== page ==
High strength, high temperature soft magnetic materials

Aerospace engine designers are looking to downsize electric machines. With novel designs and high strength magnetic materials, weight savings of 15% could be achieved if engines are located within the gas turbine to reduce the weight penalty of drive shafts and gearboxes. A key issue will be the development of the integrated starter generator, located co-axially inside the engine core.

This presents immense challenges to the producer of the magnetic material. Iron-cobalt (Fe-Co) cores, which are the traditional choice, have excellent soft magnetic properties, but when operating under extreme rotational forces and at high temperature, a reduction in their magnetic properties is inevitable.

UK companies QinetiQ and Rolls-Royce have devised a fabrication route for producing hoop-reinforced FeCo rings using a hybrid foil wire technique based on co-winding FeCo wire and silicon carbide fibre into double spirals of alternate wire and fibre, which are then interleaved with FeCo foil. This structure is encapsulated, evacuated and hot isostatically pressed to consolidate it into a fully dense composite material, which could be machined into the rotor of an electrical generator.

Further developments produced a fibre-reinforced foil which could form the FeCo laminated teeth of this composite rotor. The laminated pole pieces are diffusion bonded to the fibre-reinforced rotor hub. The addition of non-magnetic materials to the core can have a detrimental effect on the magnetic properties, but evaluations are ongoing into establishing the behaviour of the composite at high stress and temperature.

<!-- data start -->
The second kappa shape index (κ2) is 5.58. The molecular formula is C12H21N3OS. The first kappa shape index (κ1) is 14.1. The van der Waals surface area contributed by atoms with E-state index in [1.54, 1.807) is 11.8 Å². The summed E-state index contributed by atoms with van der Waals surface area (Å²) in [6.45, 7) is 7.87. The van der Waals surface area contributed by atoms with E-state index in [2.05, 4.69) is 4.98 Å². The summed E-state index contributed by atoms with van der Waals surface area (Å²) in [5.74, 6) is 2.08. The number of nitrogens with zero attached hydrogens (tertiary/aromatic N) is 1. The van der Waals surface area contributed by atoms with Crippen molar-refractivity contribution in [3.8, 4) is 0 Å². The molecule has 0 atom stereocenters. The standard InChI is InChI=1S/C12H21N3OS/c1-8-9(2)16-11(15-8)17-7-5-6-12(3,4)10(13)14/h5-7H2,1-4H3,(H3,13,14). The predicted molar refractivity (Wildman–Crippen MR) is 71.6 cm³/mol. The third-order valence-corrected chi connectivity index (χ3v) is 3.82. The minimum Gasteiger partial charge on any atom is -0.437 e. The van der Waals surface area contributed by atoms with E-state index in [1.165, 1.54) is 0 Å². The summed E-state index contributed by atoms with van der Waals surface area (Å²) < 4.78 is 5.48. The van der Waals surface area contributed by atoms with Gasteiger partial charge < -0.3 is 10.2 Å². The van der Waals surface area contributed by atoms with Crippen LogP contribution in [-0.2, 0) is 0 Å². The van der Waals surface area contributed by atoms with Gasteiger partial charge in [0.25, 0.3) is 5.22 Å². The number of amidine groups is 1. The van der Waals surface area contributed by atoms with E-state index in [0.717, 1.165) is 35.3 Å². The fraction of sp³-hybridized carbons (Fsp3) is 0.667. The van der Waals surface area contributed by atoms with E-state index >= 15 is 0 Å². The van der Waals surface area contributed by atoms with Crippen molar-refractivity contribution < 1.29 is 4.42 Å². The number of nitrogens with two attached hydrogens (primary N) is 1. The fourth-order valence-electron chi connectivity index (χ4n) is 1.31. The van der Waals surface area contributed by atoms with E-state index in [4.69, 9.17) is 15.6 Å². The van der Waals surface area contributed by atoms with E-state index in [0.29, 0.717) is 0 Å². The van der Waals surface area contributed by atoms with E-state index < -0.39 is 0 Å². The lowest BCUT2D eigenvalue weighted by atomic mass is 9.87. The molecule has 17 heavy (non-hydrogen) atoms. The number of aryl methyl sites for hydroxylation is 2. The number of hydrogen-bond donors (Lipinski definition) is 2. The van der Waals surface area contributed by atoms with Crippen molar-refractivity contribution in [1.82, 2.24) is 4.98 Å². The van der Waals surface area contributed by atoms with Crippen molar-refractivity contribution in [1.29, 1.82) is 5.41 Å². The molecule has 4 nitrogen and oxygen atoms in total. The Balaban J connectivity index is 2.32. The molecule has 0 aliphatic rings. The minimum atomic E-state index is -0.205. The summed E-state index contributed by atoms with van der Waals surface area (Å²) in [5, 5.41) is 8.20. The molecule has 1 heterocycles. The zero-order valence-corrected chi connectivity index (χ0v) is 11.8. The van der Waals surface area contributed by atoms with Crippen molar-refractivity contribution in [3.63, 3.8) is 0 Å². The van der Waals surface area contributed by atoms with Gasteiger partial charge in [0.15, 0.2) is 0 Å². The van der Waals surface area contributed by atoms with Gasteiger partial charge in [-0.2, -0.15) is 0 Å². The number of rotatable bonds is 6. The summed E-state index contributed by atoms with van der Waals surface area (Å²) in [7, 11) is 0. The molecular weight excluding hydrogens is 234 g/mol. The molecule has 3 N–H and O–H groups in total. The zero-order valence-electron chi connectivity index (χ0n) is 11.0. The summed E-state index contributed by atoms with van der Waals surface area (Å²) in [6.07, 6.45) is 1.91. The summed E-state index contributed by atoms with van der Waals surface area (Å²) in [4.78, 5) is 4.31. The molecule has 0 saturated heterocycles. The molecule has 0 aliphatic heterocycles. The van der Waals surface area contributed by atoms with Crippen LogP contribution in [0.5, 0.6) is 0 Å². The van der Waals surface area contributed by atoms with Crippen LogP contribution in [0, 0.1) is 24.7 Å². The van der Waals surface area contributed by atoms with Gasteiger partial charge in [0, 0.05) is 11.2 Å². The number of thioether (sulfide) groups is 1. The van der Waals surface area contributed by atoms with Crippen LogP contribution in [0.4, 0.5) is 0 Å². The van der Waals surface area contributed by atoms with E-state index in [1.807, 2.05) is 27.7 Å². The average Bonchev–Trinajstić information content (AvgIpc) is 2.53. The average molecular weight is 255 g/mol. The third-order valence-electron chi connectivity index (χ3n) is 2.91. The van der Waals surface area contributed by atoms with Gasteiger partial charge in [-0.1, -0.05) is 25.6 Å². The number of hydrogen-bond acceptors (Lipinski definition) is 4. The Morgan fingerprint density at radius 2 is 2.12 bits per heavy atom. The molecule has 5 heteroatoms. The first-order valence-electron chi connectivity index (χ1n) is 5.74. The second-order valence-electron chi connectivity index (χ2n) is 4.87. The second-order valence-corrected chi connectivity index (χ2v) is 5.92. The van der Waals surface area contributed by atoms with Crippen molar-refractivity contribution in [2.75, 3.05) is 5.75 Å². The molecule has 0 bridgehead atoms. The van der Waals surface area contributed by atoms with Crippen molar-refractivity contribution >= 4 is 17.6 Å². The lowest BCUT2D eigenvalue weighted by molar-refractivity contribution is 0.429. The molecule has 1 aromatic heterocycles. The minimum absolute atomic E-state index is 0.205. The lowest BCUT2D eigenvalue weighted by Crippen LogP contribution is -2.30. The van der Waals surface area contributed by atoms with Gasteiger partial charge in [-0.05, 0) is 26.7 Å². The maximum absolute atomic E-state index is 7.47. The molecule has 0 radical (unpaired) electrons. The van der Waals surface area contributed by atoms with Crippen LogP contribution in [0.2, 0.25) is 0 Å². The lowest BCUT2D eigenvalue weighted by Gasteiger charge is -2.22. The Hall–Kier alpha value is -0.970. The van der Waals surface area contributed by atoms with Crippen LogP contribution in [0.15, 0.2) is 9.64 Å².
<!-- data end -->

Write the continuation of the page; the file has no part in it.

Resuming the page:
Software modelling of electric machines

A new generation of software tools to meet the needs of electrical machine designers was developed by Victor Fields (now known as Chobham Technical Services) and Motor Design. These include:

• The development of permanent magnet magnetisation and demagnetisation solvers in OPERA-2d and OPERA-3d allowing accurate modelling of the performance of permanent magnet machines, accounting for operation under increased temperatures and demagnetising armature currents.

• The development of a hysteresis solver in OPERA for hysteresis loss evaluation in electrical machines, while also quantifying drag force problems in actuators and machines employing permanent magnets.

• Accelerating the design of electrical machines, with a special focus on non-standard equipment such as axial flux geometries.

Corrosion effects on bonded magnets

Polymer bonded magnets are used in brushless DC motors for electric water coolant pumps in ‘more electric’ vehicles. The pump can be used in either de-ionised water, as in fuel cell applications, or in ethylene-glycol/water mixtures for automotive cooling systems where the temperature will reach 90ºC. Critically, the pump is designed so that the pumped liquid flows around the permanent magnet rotor as well as the impeller.

The magnet is normally encased in a stainless steel can to protect it from the liquid but this increases the air gap in the motor and can reduce its performance. One solution is to protect the magnet against the corrosive effects of the liquid. Two approaches to this problem were evaluated by Magnet Applications and Pierburg UK:

• A study of the effectiveness of sol-gel coatings.

• Research into fundamental examination of the corrosion mechanisms in neodymium-iron-boron (NdFeB) magnets.

The corrosion testing programme included accelerated environmental tests to duplicate the operating conditions of the motors with variations of epoxy and sol-gel magnet coatings in immersion tests. The coatings did not offer much protection.